Ada Fisher spoke to about 150 people at the start of the Thursday fund-raiser for the Durham County Republican Party, which had scheduled Dole as its keynote speaker.

Beforehand, Fisher said she took up her cause with county party chairman Asa Spalding.

"He called me at 8:30 p.m. last night, and I gave him the devil," Fisher said. "I gave him a piece of my mind."

In her speech, delivered as party faithful formed a line around the dining room to sample the buffet, Fisher broached the familiar campaign topic of Dole's years living in Kansas and Washington.

"I say without apologies that I'm not the candidate who came home to run," she said.

At the same event, Chase White, campaign manager for Senate GOP candidate Jim Snyder, passed out campaign literature criticizing Dole. Several candidates for other offices also spoke.

Earlier in the week, Fisher accused party leaders of undemocratic conduct by repeatedly rebuffing her bids to address GOP gatherings that feature Dole, including an event Monday.

She and other GOP candidates have complained the party is giving preferential treatment to the best-known name in the primary, and that Dole is getting unusual help from party leaders, including President Bush.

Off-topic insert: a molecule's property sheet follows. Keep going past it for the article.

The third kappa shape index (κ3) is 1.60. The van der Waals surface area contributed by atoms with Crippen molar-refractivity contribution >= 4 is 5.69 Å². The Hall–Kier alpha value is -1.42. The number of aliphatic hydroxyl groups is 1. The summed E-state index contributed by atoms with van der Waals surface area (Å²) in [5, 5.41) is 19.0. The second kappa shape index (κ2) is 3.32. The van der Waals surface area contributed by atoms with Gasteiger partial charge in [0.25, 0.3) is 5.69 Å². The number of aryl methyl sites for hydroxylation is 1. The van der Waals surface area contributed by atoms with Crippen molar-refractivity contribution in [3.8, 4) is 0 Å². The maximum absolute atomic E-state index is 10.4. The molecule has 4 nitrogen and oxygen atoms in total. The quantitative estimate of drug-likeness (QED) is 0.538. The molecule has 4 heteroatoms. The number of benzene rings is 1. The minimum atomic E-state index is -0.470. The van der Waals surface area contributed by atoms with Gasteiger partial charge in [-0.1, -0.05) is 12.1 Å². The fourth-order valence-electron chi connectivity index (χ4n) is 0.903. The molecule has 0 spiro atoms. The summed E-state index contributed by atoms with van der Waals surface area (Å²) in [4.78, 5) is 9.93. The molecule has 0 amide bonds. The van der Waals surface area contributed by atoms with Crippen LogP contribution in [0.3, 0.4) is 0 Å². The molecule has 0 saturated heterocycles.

Arriving later at Thursday's fund-raiser, Dole was introduced by Spaulding as "hopefully" the state's next U.S. Senator. She then went on to praise Bush for his military budget and to speak about the recession's effect on North Carolina.

Event organizer Tom Davidson said the campaigning was inappropriate because Dole was the keynote speaker and the fund-raiser was for the county GOP, not Dole.

"I didn't think this was the time or the place," he said of White's campaigning.

Senate candidates are running to fill the seat vacated by retiring Sen. Jesse Helms. Primary dates have not been set.